Award of Distinction
A Study into 21st Century Drone Acoustics / Gonçalo Freiria Cardoso (PT), Ruben Pater (NL)
In A Study into 21st-Century Drone Acoustics, artist Ruben Patter and composer Gonçalo F. Cardoso investigate the soundscapes generated by military drone engines and how they become a form of sonic violence. It is a known fact that the military industry anticipated quite early the technological growth trajectory of unmanned aerial vehicles and quickly employed these for surveillance and military attacks. In their project, the artists highlight the dark side of this technology and the psychological effects of the engine sounds of the drones on inhabitants in areas of conflict, where any kind of unmanned aerial vehicle is prohibited for personal use and only recognizable through the buzzing noise it reproduces during military attacks.
The project consists of a collection of seventeen original sound recordings of drones and a composed sound piece by Gonçalo F. Cardoso. The record is combined with a drone survival guide that demonstrates the silhouettes of twenty-seven military drones, all to scale, and lists the countries that use them. The drone survival guide follows the form of a contemporary bird-watching guide, keeping to the military tradition of naming their killing vehicles after birds and flying insects such as the hornet, killer bee, scan eagle and heron. Aside from being informative, the guide functions as an instrument for resistance, with lists of countermeasures to avoid detection by a drone’s sensors. The guide is printed on a reflective space blanket, transforming it into a protection shield that blinds the drone’s camera and rendering its holder invisible. The Jury recognized and appreciated the project’s critical stand and goal to spread awareness and contribute to the debate in connection to future technologies and their relation to warfare.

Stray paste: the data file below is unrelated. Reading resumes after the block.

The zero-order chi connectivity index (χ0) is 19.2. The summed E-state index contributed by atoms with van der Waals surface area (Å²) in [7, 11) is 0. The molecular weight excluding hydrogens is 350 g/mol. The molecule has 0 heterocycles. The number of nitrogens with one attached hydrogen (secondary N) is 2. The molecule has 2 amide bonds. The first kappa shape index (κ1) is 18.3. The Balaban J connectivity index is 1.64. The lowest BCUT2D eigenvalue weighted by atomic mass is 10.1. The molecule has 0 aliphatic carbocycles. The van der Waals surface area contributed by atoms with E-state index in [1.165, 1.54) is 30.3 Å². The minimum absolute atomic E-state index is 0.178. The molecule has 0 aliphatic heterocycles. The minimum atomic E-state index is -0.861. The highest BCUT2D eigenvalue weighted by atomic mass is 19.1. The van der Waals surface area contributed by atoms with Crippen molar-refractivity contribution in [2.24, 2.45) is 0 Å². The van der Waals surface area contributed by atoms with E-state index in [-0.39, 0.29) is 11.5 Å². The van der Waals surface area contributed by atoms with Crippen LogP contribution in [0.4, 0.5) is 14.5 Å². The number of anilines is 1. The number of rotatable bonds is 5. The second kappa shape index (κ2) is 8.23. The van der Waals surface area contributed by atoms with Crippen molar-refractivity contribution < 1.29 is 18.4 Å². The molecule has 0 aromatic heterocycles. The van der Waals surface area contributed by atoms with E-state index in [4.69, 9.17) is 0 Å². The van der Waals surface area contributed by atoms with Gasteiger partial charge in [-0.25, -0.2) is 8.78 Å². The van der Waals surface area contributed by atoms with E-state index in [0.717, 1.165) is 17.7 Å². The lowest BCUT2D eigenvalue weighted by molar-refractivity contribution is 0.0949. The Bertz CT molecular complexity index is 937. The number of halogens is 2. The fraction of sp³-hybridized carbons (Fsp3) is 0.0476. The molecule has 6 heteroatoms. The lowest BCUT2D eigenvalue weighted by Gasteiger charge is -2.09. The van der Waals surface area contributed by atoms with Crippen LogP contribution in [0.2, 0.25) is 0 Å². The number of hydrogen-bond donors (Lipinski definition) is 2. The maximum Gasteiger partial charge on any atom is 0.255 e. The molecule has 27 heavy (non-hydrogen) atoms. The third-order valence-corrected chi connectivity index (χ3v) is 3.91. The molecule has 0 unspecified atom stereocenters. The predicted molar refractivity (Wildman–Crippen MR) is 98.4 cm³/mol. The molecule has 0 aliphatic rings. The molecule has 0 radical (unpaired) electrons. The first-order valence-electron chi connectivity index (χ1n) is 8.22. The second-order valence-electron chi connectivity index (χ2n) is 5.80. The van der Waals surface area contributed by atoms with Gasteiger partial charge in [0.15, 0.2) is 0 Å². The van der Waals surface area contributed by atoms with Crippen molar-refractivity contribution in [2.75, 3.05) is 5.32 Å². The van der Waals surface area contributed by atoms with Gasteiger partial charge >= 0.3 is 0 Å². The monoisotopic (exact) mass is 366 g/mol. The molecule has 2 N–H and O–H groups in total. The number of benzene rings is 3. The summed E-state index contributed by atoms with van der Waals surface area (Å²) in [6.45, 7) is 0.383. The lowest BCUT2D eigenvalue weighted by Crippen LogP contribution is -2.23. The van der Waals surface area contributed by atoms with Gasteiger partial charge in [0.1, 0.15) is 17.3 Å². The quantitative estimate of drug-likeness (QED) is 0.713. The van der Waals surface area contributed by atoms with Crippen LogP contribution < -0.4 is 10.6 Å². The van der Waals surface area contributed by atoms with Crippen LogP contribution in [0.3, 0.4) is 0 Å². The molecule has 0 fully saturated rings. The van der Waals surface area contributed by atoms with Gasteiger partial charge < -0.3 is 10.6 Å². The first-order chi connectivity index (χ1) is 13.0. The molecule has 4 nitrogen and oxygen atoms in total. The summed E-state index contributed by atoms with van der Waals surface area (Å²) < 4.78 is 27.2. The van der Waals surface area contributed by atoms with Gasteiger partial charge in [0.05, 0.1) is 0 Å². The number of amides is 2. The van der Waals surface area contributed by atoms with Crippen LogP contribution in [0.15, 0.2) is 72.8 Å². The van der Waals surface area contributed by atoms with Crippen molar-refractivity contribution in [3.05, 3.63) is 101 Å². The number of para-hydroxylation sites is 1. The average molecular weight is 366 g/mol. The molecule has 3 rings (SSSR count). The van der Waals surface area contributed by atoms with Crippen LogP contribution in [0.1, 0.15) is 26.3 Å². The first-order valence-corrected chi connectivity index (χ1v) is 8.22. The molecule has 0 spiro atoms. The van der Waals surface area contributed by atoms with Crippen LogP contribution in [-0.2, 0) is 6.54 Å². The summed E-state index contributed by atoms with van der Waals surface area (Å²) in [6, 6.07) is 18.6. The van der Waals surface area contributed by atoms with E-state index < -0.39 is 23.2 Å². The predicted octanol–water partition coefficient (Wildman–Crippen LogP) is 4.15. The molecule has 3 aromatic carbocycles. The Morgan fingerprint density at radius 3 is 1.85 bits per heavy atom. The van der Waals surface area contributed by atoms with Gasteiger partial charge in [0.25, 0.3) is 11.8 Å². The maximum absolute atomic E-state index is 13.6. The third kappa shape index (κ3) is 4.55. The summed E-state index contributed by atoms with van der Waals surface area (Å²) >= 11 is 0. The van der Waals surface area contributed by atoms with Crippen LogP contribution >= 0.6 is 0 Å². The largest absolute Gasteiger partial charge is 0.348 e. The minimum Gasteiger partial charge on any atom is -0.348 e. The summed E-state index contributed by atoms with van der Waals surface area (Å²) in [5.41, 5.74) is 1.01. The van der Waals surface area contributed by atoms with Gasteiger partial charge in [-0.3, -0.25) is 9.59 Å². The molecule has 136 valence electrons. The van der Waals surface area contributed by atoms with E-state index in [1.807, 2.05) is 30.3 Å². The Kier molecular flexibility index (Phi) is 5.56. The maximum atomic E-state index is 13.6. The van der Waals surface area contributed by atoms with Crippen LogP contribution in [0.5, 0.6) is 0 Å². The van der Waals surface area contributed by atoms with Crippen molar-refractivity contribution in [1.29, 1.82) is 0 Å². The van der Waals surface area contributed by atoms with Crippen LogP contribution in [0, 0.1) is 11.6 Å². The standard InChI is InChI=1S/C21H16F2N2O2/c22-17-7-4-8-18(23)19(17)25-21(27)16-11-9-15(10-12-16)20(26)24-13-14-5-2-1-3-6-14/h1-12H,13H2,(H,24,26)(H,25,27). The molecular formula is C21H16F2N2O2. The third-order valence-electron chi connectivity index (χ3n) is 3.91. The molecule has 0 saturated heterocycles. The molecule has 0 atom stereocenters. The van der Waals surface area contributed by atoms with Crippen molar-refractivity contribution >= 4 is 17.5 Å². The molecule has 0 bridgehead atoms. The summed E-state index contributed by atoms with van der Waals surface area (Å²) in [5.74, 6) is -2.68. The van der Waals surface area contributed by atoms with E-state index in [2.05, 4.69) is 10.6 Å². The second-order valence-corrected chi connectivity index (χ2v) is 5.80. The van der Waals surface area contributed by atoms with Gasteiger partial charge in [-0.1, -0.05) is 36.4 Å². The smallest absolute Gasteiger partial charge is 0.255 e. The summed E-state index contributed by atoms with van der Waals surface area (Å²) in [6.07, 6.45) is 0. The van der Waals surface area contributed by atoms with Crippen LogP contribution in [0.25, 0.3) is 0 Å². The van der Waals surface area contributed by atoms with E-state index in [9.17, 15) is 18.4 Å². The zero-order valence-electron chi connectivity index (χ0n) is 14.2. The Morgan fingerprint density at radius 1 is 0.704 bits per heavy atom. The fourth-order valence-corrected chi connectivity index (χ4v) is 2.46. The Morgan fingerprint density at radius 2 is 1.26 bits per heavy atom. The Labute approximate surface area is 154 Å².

The America Project / Paul Vanouse (US)